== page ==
Knebel, Colome earn Reliever of Month nods

Knebel, Colome earn Reliever of Month nods

Right-handers Corey Knebel of the Brewers and Alex Colome of the Rays, a pair of mainstays on teams trying to close ground on postseason berths, were named The Hartford National League and American League Relievers of the Month for August, respectively. The awards were announced on Sunday by Major League Baseball.

Knebel, named to the NL All-Star team earlier in this breakout campaign, was 13-for-13 in save conversions during the month to stretch his overall streak to 15. He made 15 appearances (15 1/3 innings) in August, and they were all scoreless, with 21 strikeouts and five walks. His 13 saves in August led all Major League relievers, and of special note, two of them came on Players Weekend, as the Brewers won a big series at Dodger Stadium.

Knebel earns NL Reliever honors

Through August, Knebel also led all Major League relievers with 106 strikeouts and ranked third with a 14.98 K/9 ratio in 63 2/3 innings. He easily surpassed Julio Machado's 1991 club record (98) for most strikeouts by a reliever in a season.

That milestone happened on a 99.1-mph four-seamer to whiff Mike Tauchman for the final out on Aug. 20 at Colorado. Earlier in the season, Knebel had set a Major League record by recording at least one strikeout in 45 consecutive appearances (April 3 to July 15), passing the mark of Hall of Famer Bruce Sutter (39 games in 1977). Knebel had two career saves entering this season, both in 2016.

"This year, 2017, has been a crazy year so far," Knebel said after breaking Machado's record. "Especially me personally, it's been a wild year. There's been a lot going on. Just kind of an honor that it's all kind of happening right now. [I'm] just along for the ride."

It has been an emotional year for Knebel. The Brewers entered Sunday 1 1/2 games behind Colorado in the chase for a second NL Wild Card spot. In addition to his All-Star selection, he is expecting to become a first-time father very soon. On the other end of the spectrum, Knebel is a Texas native (Denton), and he is supporting relief efforts after Hurricane Harvey.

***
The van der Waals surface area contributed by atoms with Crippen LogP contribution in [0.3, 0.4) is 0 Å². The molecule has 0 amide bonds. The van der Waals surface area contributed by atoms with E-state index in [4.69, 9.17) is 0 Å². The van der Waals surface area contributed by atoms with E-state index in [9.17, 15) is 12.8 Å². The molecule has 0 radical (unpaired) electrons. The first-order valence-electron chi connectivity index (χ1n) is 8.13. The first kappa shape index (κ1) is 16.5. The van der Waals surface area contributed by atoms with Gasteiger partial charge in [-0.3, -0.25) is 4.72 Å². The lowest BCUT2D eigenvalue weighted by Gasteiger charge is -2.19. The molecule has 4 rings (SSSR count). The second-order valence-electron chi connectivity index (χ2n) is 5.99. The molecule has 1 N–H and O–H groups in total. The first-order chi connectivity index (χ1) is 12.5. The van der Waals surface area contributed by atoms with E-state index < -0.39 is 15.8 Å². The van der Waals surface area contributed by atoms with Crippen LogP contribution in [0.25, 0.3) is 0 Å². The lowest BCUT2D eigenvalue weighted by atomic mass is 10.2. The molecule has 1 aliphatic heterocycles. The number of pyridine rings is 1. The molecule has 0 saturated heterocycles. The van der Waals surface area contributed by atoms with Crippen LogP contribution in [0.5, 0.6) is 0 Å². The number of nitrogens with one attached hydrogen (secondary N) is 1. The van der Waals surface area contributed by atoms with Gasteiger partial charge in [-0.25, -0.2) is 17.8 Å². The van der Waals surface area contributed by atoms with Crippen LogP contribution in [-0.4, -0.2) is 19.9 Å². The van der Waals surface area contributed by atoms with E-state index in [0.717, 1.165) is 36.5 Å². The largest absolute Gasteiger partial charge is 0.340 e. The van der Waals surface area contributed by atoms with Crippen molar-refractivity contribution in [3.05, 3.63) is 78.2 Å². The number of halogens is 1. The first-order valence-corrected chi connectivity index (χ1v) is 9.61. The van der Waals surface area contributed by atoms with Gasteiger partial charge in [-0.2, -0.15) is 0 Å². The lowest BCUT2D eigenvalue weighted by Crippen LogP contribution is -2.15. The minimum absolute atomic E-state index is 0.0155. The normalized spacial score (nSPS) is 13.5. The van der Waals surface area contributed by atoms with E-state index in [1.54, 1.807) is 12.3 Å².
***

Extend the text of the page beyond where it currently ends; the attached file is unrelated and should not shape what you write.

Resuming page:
Colome, the Major League saves leader (41), was 10-for-10 in conversions in August. His final one of the month was his 40th save of the season, and he is attempting to become the first pitcher in Rays history to lead the Majors in that category. He is on pace for 48 saves, which would tie Fernando Rodney's club record set in 2012. Colome became the sixth reliever in Rays history to record a 40-save season, joining Brad Boxberger (41 in '15), Rodney, Rafael Soriano (45 in '10), Danys Baez (41 in '05) and Roberto Hernandez (43 in 1999).

"I feel very happy and excited that I got the opportunity to do [that] this season,'' Colome said after recording No. 40. "It's not every day that someone gets 40 saves, and I'm just glad to be part of it.''

Tampa Bay entered Sunday four games out in the AL Wild Card race, and the bullpen is going to be a key reason if the Rays claim a berth. The club's ERA in August was 2.52, fourth-best in MLB behind the Angels (2.18), Brewers (2.45) and Astros (2.51). Colome is a key reason, as is the arrival of veterans Steve Cishek, Sergio Romo and Dan Jennings in the days leading up to the July 31 non-waiver Trade Deadline.

Colome locks down the save

Dating back to the 2016 All-Star break, Colome closed August leading the Majors with 58 saves, ahead of Kenley Jansen (55) and Roberto Osuna (53). Rays manager Kevin Cash has raved about his closer's team-first approach, noting the multiple-inning efforts required earlier this year. Colome endured a rough stretch in the middle of the season, but his cool composure has carried him through adversity on the mound.

The award is an extension of MLB's partnership with The Hartford, which annually presents the Mariano Rivera AL Reliever of the Year Award and the Trevor Hoffman NL Reliever of the Year Award. The winners are determined by a panel of industry experts.

Mark Newman is enterprise editor of MLB.com and a baseball writer since 1990. Follow him @Marathoner and read and join other baseball fans on his MLB.com/blogs hub. This story was not subject to the approval of Major League Baseball or its clubs.